The out/1 function can return different values to control the behavior of the server. {html, DeepList} This assumes that DeepList is formatted HTML code. The code will be inserted in the page. {ehtml, Term} This will transform the erlang term Term into a stream of HTML content. The basic syntax of Term is EHTML = [EHTML] | {Tag, Attrs, Body} | {Tag, Attrs} | {Tag} | binary() | character() Tag = atom() Attrs = [{Key, Value}] or {EventTag, {jscall, FunName, [Args]}} Key = atom() Value = string() Body = EHTML For example, {p, [], "Howdy"} expands into "<p>Howdy</p> and {form, [{action, "a.yaws"}], {input, [{type,text}]}} expands into <form action="a.yaws" <input type="text"> </form> It may be more convenient to generate erlang tuples than plain html code. {content, MimeType, Content} This function will make the web server generate different content than HTML. This return value is only allowed in a yaws file which has only one <erl> </erl> part and no html parts at all. {streamcontent, MimeType, FirstChunk} This return value plays the same role as the content return value above. However it makes it possible to stream data to the client if the yaws code doesn't have access to all the data in one go. (Typically if a file is very large or if data arrives from back end servers on the network. {streamcontent_with_timeout, MimeType, FirstChunk, Timeout} Similar to above, but with an explicit timeout. The default timeout is 30 secs. I.e if the application fails to deliver data to the Yaws process, the streaming will stop. This is often not the desired behaviour in Comet/Ajax applications. It's possible to provide 'infinity' as timeout. {header, H} Accumulates a HTTP header. The trailing CRNL which is supposed to end all HTTP headers must NOT be added. It is added by the server. The following list of headers are given special treatment. {connection, What} This sets the connection header. If What is the special value "close", the connection will be closed once the yaws page is delivered to the client. {location, Url} Sets the Location: header. This header is typically combined with the {status, 302} return value. {cache_control, What} Sets the Cache-Control: header. {set_cookie, Cookie} Prepends a a Set-Cookie: header to the list of previously set Set-Cookie: headers. {content_type, MimeType} Sets the Content-Type header. {content_length, Len} Normally yaws will ship Yaws pages using Transfer-Encoding: chunked. This is because we generally can't know how long a yaws page will be. If we for some reason want to force a Content- Length: header (and we actually do know the length of the content, we can force yaws to not ship the page chunked. All other headers must be added using the normal HTTP syntax. Example: {header, "My-X-Header: gadong"} {allheaders, HeaderList} Will clear all previously accumulated headers and replace them. {status, Code} Will set another HTTP status code than 200. break Will stop processing of any consecutive chunks of erl or html code in the yaws file. ok Do nothing. {redirect, Url} Erase all previous headers and accumulate a single Location header. Set the status code. {redirect_local, Path} Does a redirect to the same Scheme://Host:Port/Path as we currently are executing in. {get_more, Cont, State} When we are receiving large POSTs we can return this value and be invoked again when more Data arrives. {page, Page} Make Yaws return a different page than the one being requested. {page, {Options, Page}} Like the above, but supplying an additional deep list of options. For now, the only type of option is {header, H} with the effect of accumulating the HTTP header H for page Page. {ssi, File, Delimiter, Bindings} Server side include File and macro expansion in File. Each occurrence of a string, say "xyz", inside File which is inside Delimiters is replaced with the corresponding value in Bindings. Example: Delimiter = %% File contains the string .... %%xyz%% ..... Bindings contain the tuple {"xyz", "Dingbat"} The occurrence of %%xyz%% in File will be replaced with "Dingbat" in the Server side included output. The {ssi, File, Delimiter, Bindings} statement can also occur inside a deep ehtml structure. {bindings, [{Key1, Value2}, {Key2, Value2} .....]} Establish variable bindings that can be used in the page. All bindings can then be used in the rest of yaws code (in HTML source and within erl tags). In HTML source %%Key%% is expanded to Value and within erl tags yaws_api:binding(Key) can be used to extract Value and yaws_api:binding_exists(Key) can be used to check for the existence of a binding. {yssi, YawsFile} Include a yaws file. Compile it and expand as if it had occured inline. [ListOfValues] It is possible to return a deep list of the above defined return values. Any occurrence of stream_content, get_more or page in this list is legal only if it is the last position of the list.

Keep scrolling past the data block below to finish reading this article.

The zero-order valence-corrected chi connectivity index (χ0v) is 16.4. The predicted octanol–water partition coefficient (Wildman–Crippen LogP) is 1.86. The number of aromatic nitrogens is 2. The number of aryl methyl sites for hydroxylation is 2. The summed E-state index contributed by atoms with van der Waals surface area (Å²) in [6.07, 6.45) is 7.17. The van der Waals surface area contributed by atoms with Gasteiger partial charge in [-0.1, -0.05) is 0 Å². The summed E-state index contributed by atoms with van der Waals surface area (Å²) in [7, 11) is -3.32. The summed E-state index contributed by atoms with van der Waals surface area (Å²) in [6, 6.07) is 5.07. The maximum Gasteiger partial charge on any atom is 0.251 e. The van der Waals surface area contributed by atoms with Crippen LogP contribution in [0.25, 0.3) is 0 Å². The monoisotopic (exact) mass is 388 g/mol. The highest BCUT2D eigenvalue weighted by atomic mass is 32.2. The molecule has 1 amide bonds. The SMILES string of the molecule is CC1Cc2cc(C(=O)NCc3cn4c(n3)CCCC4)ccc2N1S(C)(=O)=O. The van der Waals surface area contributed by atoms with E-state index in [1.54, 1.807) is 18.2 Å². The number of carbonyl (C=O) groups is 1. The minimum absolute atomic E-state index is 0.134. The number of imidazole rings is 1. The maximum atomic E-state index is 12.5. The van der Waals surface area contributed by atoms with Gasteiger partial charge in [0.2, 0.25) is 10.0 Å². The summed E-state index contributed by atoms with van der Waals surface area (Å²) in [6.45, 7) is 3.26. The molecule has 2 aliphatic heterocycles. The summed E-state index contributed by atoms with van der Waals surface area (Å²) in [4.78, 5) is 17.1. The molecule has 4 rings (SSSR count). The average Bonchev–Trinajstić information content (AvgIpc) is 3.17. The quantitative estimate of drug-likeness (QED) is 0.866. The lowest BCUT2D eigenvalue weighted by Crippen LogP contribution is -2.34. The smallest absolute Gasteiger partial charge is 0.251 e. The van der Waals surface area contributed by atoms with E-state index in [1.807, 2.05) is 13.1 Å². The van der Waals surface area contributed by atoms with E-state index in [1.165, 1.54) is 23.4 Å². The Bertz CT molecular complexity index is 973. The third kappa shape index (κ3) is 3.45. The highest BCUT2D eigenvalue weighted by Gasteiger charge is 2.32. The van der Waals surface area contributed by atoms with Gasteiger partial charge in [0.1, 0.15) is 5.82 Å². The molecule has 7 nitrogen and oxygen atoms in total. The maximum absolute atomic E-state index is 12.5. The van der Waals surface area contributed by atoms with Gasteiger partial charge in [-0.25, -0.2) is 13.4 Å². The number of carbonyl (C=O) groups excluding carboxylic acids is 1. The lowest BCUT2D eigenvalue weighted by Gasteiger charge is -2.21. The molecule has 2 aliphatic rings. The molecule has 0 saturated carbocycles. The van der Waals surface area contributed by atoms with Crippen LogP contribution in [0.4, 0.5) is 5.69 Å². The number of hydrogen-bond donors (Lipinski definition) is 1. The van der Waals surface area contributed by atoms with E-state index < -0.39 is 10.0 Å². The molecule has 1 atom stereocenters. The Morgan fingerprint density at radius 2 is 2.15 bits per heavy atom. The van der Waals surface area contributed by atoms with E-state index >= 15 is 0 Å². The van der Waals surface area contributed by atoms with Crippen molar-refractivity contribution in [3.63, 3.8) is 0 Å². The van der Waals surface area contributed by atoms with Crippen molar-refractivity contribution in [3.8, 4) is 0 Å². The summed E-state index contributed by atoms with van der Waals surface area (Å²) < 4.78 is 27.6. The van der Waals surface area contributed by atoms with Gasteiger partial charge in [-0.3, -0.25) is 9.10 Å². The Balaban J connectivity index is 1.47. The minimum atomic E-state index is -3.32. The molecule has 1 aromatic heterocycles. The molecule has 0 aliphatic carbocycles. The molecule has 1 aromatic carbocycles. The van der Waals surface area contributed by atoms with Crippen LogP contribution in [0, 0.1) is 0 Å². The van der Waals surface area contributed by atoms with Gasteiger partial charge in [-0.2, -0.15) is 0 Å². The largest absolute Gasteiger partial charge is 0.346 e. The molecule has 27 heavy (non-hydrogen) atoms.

AUTHOR

Written by Claes Wikstrom

SEE ALSO

yaws.conf(5) erl(1) YAWS_API(5)